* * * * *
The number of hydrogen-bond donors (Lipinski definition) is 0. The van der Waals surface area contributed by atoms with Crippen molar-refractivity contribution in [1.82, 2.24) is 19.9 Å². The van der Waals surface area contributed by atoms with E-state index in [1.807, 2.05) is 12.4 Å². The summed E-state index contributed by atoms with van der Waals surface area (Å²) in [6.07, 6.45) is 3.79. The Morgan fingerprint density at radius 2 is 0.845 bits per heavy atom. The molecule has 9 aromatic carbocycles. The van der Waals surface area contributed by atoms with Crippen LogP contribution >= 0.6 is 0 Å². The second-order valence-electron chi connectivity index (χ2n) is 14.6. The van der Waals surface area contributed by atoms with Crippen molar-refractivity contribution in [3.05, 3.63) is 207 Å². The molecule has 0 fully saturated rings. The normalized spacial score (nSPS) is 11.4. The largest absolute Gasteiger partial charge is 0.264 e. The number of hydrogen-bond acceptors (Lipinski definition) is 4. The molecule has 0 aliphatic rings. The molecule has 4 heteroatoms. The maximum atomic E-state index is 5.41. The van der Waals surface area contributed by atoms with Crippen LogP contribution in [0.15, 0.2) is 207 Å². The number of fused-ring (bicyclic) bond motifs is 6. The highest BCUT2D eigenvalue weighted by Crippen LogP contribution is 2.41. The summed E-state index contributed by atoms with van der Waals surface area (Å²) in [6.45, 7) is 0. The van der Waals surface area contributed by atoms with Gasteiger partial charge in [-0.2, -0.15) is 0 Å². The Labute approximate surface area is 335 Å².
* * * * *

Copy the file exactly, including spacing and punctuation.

The number of hydrogen-bond donors (Lipinski definition) is 0. The van der Waals surface area contributed by atoms with Crippen molar-refractivity contribution in [1.82, 2.24) is 19.9 Å². The van der Waals surface area contributed by atoms with E-state index in [1.807, 2.05) is 12.4 Å². The summed E-state index contributed by atoms with van der Waals surface area (Å²) in [6.07, 6.45) is 3.79. The Morgan fingerprint density at radius 2 is 0.845 bits per heavy atom. The molecule has 9 aromatic carbocycles. The van der Waals surface area contributed by atoms with Crippen LogP contribution >= 0.6 is 0 Å². The second-order valence-electron chi connectivity index (χ2n) is 14.6. The van der Waals surface area contributed by atoms with Crippen molar-refractivity contribution in [3.05, 3.63) is 207 Å². The molecule has 0 fully saturated rings. The normalized spacial score (nSPS) is 11.4. The largest absolute Gasteiger partial charge is 0.264 e. The number of hydrogen-bond acceptors (Lipinski definition) is 4. The molecule has 0 aliphatic rings. The molecule has 4 heteroatoms. The maximum atomic E-state index is 5.41. The van der Waals surface area contributed by atoms with Crippen LogP contribution in [0.15, 0.2) is 207 Å². The number of fused-ring (bicyclic) bond motifs is 6. The highest BCUT2D eigenvalue weighted by Crippen LogP contribution is 2.41. The summed E-state index contributed by atoms with van der Waals surface area (Å²) in [6.45, 7) is 0. The van der Waals surface area contributed by atoms with Gasteiger partial charge in [-0.2, -0.15) is 0 Å². The Labute approximate surface area is 335 Å².